Alan Brough: What Is It You Can't Face

Note: This review is from 2012

Review by Steve Bennett

Spicks and Specks regular Alan Brough promises to spice up the Sound Of Music with a one-man remake, as if directed by Quentin Tarantino. But the result is surprisingly flat, a limp pseudo-pastiche that’s unlikely to become one of your favourite things, despite the everyman charm of the performer.

What Is It You Can’t Face – named after one of the most famous misheard lines in movie history – has none of the performance pyrotechnics of a One Man Lord Of The Rings, none of the musical showmanship of Sammy J, none of the low-fi inventiveness of… well, countless shows that have attempted epic journeys on a op-shop budget.

In Brough’s reimagining, Maria flees the convent of the Sisters Of The Bloodied Fist, a violent training ground for killer nuns, before shacking up with the Von Trapps, ahead of an eventual showdown. That’s about the extent of the largely irrelevant plot.

The Kiwi veteran gets to show off his accents, particularly a terrifying Northern Irish Mother Superior; indulge in a few song-and-dance numbers (and he can carry a tune, even if he hasn’t much pizzazz); and even demonstrate a bit silly coital mime – all of which he mugs through, sometimes with a knowing nod to how lame it is, but not always. Insisting with the charade that this is all spontaneous – ‘I haven’t quite thought how to do this…’ – stretches credulity too much, however.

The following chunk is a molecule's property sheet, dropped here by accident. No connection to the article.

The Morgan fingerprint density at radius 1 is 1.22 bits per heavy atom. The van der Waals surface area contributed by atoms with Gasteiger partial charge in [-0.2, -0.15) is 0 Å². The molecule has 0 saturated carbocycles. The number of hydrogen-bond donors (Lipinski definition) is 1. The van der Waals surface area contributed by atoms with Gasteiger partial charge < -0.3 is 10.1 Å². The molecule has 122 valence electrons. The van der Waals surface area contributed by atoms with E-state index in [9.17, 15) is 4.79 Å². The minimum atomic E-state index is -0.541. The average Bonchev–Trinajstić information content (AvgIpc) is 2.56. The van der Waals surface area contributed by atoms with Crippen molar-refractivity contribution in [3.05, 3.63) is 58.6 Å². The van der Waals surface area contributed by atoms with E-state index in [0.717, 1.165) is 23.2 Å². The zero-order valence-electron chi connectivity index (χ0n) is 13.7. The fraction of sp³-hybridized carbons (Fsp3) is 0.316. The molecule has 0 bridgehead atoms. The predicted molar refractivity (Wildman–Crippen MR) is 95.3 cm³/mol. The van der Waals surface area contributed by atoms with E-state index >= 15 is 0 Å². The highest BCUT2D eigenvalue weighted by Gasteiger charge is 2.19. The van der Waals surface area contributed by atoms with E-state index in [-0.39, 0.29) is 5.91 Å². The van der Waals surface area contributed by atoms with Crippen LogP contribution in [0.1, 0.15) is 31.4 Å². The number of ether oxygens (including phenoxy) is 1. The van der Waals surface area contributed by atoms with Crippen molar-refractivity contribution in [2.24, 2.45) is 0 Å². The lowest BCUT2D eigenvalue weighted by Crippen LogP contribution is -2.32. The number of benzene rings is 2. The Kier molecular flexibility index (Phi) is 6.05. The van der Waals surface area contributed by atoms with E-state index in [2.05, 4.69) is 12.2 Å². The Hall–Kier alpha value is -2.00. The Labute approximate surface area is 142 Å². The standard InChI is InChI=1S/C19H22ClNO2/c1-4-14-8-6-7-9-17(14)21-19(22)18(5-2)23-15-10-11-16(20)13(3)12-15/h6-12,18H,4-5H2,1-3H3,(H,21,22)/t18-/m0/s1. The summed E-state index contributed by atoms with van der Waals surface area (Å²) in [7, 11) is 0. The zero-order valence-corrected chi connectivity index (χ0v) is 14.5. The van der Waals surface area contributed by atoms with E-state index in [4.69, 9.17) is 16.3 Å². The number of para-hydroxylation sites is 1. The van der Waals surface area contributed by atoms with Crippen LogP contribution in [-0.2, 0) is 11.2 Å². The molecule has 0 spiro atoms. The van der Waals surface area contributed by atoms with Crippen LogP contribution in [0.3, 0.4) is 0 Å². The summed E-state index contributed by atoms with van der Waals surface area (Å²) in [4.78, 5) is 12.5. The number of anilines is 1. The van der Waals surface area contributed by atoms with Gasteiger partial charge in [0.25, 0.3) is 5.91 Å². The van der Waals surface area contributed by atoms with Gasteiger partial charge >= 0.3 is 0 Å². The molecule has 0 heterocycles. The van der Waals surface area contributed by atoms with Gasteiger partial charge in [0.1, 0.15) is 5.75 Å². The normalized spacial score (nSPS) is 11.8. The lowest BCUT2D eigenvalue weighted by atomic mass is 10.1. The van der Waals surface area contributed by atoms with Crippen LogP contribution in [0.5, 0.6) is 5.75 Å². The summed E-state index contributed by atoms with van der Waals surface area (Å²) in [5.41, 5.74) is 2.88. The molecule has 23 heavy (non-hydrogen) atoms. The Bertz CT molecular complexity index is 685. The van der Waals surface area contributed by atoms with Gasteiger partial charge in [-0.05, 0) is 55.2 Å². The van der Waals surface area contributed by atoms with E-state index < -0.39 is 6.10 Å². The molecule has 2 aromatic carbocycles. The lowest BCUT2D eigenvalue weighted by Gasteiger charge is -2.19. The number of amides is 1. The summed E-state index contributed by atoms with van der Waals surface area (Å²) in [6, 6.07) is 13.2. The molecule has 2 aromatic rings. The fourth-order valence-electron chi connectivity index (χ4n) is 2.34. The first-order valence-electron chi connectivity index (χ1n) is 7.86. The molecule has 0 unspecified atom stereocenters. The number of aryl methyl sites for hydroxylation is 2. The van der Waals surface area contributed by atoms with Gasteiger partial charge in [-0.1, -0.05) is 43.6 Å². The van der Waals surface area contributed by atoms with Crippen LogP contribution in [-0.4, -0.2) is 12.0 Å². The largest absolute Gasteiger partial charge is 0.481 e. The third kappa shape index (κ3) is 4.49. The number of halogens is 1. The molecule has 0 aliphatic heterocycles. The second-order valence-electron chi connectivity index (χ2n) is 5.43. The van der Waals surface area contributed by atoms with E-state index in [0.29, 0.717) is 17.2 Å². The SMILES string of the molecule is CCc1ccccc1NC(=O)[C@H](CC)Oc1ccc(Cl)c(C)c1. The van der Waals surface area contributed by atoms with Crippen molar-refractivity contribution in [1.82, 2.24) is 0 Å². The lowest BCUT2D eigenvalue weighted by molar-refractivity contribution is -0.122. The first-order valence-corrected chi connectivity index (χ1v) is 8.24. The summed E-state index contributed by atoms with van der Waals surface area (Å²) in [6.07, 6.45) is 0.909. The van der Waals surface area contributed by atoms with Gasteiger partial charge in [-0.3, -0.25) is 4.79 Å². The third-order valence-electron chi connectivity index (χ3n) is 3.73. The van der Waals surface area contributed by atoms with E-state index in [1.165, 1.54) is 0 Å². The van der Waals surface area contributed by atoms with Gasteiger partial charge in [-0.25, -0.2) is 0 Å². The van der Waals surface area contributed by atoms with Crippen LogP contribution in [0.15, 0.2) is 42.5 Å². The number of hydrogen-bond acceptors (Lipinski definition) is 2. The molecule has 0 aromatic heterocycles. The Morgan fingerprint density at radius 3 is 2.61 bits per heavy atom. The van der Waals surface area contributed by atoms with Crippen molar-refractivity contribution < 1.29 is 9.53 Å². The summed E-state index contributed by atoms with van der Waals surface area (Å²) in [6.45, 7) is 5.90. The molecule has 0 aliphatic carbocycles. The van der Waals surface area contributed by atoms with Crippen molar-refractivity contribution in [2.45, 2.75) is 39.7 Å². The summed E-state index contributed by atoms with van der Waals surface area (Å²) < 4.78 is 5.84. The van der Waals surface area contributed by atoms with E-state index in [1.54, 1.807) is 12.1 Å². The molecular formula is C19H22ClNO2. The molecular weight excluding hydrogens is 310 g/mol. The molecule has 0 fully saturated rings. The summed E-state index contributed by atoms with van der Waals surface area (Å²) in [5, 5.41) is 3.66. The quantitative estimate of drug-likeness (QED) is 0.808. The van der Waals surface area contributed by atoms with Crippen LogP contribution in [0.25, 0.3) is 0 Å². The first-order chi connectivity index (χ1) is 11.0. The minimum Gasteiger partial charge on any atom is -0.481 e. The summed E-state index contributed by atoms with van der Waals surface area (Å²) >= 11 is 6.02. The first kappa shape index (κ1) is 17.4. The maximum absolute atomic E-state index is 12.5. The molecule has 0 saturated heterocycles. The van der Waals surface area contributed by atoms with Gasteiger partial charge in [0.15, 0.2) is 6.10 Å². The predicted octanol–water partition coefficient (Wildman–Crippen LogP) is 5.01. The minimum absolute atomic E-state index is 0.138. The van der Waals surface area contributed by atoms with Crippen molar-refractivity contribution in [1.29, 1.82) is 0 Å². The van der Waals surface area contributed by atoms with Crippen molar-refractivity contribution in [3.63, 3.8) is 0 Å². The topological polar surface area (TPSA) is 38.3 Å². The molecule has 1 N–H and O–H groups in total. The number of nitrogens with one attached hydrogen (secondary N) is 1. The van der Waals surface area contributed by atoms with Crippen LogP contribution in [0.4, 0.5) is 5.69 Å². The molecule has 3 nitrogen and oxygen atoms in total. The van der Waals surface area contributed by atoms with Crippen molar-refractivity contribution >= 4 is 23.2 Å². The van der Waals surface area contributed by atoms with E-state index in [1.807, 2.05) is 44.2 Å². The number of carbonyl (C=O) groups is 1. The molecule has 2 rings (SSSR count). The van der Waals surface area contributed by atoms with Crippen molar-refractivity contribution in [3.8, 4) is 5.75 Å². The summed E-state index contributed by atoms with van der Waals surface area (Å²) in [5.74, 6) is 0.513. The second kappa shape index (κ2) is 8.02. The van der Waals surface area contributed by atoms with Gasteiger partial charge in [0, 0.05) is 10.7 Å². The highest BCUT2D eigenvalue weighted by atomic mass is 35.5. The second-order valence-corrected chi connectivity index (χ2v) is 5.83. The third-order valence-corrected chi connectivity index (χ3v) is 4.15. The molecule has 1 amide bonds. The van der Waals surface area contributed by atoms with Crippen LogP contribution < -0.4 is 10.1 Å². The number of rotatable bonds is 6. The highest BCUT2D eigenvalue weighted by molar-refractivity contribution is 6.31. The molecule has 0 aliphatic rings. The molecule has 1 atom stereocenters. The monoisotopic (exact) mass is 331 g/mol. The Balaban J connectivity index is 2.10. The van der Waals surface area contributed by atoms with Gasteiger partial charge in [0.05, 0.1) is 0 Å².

He enjoys rolling the word ‘wimple’ around his mouth, but that’s largely the level of the humour, once you’ve got over the joke of ultra-violent nuns. And, believe me, you get over that quite quickly. Elsewhere there are entendres here that barely qualify as double: ‘Would you like to handle my long weapon… it hasn’t been discharged in a while’ which even his likeability struggles to overcome.

Despite such misgivings, the humour certainly tickled one member of the audience tonight, and her piercing Aunt Agatha-style cackle, often at the most inappropriate moments, injected some much-needed hilarity. Brough should get her to come every night, as her laugh, and his initial reaction to it was priceless, but out of step with the script.

The rest of the hour just bumbled along with little excitement, despite being directed by Wilson Dixon creator Jesse Griffin. You wouldn’t say it was a terrible show… but you wouldn’t say it was much of anything, really. Your $30+ would be much wiser spent elsewhere.

Reviewed at the Melbourne Comedy Festival, April 2011

Review date: 1 Jan 2012
Reviewed by: Steve Bennett

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